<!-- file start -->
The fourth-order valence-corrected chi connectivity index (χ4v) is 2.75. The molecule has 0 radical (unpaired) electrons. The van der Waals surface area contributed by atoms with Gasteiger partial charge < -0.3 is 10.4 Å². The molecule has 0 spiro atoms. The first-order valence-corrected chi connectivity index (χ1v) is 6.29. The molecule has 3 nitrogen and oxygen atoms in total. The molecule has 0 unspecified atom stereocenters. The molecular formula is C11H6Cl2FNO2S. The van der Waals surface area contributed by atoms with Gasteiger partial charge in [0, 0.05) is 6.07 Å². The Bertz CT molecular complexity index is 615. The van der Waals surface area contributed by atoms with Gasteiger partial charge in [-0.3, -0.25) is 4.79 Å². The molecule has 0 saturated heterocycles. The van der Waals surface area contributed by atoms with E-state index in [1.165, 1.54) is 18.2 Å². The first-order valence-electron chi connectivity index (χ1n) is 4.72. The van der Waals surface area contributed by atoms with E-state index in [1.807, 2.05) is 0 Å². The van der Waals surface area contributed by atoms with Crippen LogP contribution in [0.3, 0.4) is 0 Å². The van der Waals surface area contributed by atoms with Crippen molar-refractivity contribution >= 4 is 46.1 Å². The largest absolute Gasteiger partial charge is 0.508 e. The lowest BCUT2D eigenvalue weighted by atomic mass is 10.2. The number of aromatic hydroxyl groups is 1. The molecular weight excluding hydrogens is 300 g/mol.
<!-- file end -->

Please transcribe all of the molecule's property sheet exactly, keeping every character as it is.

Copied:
The fourth-order valence-corrected chi connectivity index (χ4v) is 2.75. The molecule has 0 radical (unpaired) electrons. The van der Waals surface area contributed by atoms with Gasteiger partial charge < -0.3 is 10.4 Å². The molecule has 0 spiro atoms. The first-order valence-corrected chi connectivity index (χ1v) is 6.29. The molecule has 3 nitrogen and oxygen atoms in total. The molecule has 0 unspecified atom stereocenters. The molecular formula is C11H6Cl2FNO2S. The van der Waals surface area contributed by atoms with Gasteiger partial charge in [0, 0.05) is 6.07 Å². The Bertz CT molecular complexity index is 615. The van der Waals surface area contributed by atoms with Gasteiger partial charge in [-0.3, -0.25) is 4.79 Å². The molecule has 0 saturated heterocycles. The van der Waals surface area contributed by atoms with E-state index in [1.165, 1.54) is 18.2 Å². The first-order valence-electron chi connectivity index (χ1n) is 4.72. The van der Waals surface area contributed by atoms with E-state index in [1.807, 2.05) is 0 Å². The van der Waals surface area contributed by atoms with Crippen LogP contribution in [0.3, 0.4) is 0 Å². The van der Waals surface area contributed by atoms with Crippen molar-refractivity contribution >= 4 is 46.1 Å². The largest absolute Gasteiger partial charge is 0.508 e. The lowest BCUT2D eigenvalue weighted by atomic mass is 10.2. The number of aromatic hydroxyl groups is 1. The molecular weight excluding hydrogens is 300 g/mol.